There are many pros to working out at home: not having to wait in line for the bench press to become available, blasting your playlist on the stereo and grunting unapologetically all you want, to name a few. And now that there are snazzy Peloton bikes and smart mirrors dominating the market, the prospect of working out at home sounds all that more enticing. Add to that the fact that the joy of missing out (#JOMO) still permeates, and you will not need to look hard for a few choice excuses to not make it to the gym tonight. There is so much you can actually do at home with a simple set of key equipment. “You don’t need to have a lot of stuff for a good workout, your body is enough resistance,” says Bruna Carvalho, personal trainer at Bodies by Bruna in Houston. “You can do squats, push-ups, jumping jacks, mountain climbers, walking lunges, etc.” But to get the most out of each moment, it never hurts to have tools that will maximize your efforts.
Looped Resistance Bands
These are some of the most versatile pieces of equipment you can buy. “You can put them around your hips, knees or ankles for activation or stability exercises,” says Julie Bellis, group fitness manager at Equinox Gold Coast in Chicago. “They’re so good for precise movement exercises, and you can put them around your wrists, too.” There are packs that come with bands of different levels, so you can use more or less resistance depending on which movement you are making. “You can do bicep curls, sidewalks, bridges and even attach them behind the door and do rows,” adds Carvalho.
Band Tubing with Handles
These are a great addition to any strength training regimen, plus they are so light you can pack them up to go anywhere. Just like free weights, they usually come in a range of resistance levels. “You can step on it and do squats that way, you can do overhead presses, lateral raises with your arms, bicep curls and more,” says Bellis. “The tension in the band gives you resistance 100 percent of the time, and you’re controlling at all times when you’re lifting up and coming down, so it’s a fabulous way to build muscle and strengthen your body.”
TRX Suspension Trainer
Even though it is a little more expensive, this is perhaps Carvalho’s absolute must-have. “You can attach it behind the door or take it outside, the possibilities are endless,” she says. “You can do leg curls, triceps, pushups and all sorts of strength training, cardio and balance work. You can also use your body as resistance and create resistance by simply changing the position of your body. It’s good to work with your own weight if you don’t have kettlebells at home or a sandbag.”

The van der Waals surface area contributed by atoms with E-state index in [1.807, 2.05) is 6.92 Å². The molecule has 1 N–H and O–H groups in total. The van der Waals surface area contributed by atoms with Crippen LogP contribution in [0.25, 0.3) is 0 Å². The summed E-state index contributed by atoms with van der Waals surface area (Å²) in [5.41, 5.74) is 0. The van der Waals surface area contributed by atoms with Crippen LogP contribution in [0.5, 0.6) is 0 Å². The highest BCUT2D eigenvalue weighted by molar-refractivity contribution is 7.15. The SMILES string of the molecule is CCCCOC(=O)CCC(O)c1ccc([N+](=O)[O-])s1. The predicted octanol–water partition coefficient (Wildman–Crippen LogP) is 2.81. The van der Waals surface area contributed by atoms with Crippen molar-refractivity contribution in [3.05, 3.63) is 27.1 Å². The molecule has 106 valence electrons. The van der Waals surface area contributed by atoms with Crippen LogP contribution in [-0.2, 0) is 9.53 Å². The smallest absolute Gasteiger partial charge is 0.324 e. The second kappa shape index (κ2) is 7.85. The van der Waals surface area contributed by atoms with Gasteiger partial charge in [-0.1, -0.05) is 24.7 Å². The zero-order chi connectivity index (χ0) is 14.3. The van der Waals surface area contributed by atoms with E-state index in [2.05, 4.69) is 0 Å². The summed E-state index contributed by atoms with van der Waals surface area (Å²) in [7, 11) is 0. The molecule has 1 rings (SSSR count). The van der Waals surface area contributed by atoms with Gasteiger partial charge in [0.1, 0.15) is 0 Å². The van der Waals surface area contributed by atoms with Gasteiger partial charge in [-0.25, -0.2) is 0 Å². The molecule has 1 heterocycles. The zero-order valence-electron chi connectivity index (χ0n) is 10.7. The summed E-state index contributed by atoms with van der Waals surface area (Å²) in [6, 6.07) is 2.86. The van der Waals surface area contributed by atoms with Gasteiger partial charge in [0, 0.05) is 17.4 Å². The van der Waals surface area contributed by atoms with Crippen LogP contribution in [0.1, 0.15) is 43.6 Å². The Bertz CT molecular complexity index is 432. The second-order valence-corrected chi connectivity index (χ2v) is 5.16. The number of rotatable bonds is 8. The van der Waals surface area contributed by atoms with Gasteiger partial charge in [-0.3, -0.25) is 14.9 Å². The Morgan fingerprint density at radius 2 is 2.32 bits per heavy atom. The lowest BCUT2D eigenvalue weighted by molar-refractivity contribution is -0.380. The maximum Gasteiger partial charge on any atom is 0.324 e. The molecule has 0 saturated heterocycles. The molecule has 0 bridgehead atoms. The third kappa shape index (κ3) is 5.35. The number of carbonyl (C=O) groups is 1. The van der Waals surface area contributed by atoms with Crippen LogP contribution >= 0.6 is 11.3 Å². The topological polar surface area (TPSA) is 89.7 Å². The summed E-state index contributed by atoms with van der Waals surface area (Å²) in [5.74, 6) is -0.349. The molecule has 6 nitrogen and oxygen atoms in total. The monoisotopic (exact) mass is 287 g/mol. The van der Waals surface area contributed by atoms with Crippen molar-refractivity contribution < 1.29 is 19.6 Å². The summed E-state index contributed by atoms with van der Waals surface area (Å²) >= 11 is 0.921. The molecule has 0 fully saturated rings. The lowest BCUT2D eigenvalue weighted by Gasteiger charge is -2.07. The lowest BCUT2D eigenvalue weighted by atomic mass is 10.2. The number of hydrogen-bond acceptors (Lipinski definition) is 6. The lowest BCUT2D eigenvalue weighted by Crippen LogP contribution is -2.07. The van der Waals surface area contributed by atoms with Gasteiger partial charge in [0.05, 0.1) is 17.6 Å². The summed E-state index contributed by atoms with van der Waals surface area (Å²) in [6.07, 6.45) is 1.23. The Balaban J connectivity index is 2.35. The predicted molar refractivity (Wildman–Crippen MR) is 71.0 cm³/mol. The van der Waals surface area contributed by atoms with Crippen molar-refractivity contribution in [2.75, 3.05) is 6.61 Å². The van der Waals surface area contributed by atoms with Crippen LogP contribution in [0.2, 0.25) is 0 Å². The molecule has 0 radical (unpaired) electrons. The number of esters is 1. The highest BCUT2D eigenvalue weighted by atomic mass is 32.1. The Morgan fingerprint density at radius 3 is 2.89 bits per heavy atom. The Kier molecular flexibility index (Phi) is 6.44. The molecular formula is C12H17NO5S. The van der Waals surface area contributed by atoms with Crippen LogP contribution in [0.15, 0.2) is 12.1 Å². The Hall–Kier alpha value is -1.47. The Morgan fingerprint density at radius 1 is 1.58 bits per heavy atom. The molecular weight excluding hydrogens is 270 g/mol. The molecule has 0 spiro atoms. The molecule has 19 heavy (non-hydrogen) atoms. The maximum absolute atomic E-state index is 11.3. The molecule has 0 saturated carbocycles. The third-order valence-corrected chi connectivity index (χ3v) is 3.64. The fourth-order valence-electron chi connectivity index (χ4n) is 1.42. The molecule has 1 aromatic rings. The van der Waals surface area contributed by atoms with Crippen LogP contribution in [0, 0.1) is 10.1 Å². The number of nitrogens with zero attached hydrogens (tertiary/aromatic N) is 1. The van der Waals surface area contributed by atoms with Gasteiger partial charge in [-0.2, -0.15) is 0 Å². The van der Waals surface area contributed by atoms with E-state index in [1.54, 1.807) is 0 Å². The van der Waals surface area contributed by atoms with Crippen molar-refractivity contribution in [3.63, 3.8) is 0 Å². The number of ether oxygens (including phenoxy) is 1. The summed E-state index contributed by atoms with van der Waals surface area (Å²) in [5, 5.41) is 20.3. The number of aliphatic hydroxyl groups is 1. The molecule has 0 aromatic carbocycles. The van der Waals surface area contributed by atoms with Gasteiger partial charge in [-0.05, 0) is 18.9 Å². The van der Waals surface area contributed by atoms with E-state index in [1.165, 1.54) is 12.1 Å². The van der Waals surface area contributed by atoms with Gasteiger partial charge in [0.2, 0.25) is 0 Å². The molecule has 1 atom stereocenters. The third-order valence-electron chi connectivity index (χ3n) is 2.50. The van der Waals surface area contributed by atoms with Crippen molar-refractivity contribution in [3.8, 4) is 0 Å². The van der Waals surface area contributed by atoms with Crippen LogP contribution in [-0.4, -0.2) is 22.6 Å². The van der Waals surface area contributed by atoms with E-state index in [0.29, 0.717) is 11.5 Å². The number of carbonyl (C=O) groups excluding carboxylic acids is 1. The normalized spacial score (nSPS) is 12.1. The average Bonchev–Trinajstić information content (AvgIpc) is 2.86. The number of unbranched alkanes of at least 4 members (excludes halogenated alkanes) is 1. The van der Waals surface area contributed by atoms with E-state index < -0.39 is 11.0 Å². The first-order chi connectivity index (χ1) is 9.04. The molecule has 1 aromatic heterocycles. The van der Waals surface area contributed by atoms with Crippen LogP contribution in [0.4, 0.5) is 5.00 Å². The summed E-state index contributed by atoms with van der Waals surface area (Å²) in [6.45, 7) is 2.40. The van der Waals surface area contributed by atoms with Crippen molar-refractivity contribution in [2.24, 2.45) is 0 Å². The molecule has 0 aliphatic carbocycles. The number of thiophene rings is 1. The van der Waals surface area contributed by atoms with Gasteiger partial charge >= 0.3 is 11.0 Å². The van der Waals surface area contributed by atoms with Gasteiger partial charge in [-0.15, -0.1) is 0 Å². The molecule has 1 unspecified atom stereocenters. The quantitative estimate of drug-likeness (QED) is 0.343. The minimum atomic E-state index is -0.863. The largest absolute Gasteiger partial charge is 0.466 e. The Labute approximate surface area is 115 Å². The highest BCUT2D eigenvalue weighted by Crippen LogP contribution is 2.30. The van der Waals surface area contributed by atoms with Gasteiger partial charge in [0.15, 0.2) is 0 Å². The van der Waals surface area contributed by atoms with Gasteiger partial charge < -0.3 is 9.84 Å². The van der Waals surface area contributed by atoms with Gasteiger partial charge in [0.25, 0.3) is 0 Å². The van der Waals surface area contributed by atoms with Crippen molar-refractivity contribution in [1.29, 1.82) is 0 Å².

Gliders have the capability to take any simple move and take it to the next level. They are also designed to be used on both carpet and hard floors, so you truly have no excuses. “You can literally do anything with those,” says Bellis. “You can bear your weight in a plank position, push-ups or mountain-climbers with those, you can stand and do lunges, lateral lunges and pretty much all exercises with them.” If you do not have any at home, Carvalho advocates for replacing for cloth or putting socks on your hands. “If you have hard floors, they will slide as well.”
A stability ball is a great tool to have at home because it can act as a chair, too. One of its greatest benefits is its improvement in core strength and balance. “Blowing up a stability ball to sit at your desk ergonomically [will improve your posture], and you can do all your core exercises on that: crunches, sit-ups, planks, hamstring curls and any planking exercises where you can pull the ball underneath you,” says Bellis. A Bosu ball is another tool for balance training that you can try.
For your cardio needs, Carvalho adds that a jump rope is never unwelcomed. That being said, it is certainly a plyometric move that might not be for everyone. “There’s a lot of impact on your knees, but it’s a cheap alternative if you have a little more space, or you can take it outside,” she adds.
No matter what kind of workout you are doing, a yoga mat is always key, especially if you have hard floors. Plus, it is the perfect place to do any ab work. If you have a plushy rug, you may run the risk of rug burn if you do too many moves on its rough, plush surface. When it comes to mat thickness, it depends on what moves you are doing. Go for a thin one if you are going to be doing lots of complicated yoga poses on it too, as you will feel a stronger connection to the floor. Most of them are somewhere between 1/8 inch and 1/4 inch thick. For a tried and true mat, go for one made out of PVC, which is fairly durable and has good give. “As long as it’s comfortable for your back, any mat would do,” says Carvalho. And do not forget to sanitize your mat.
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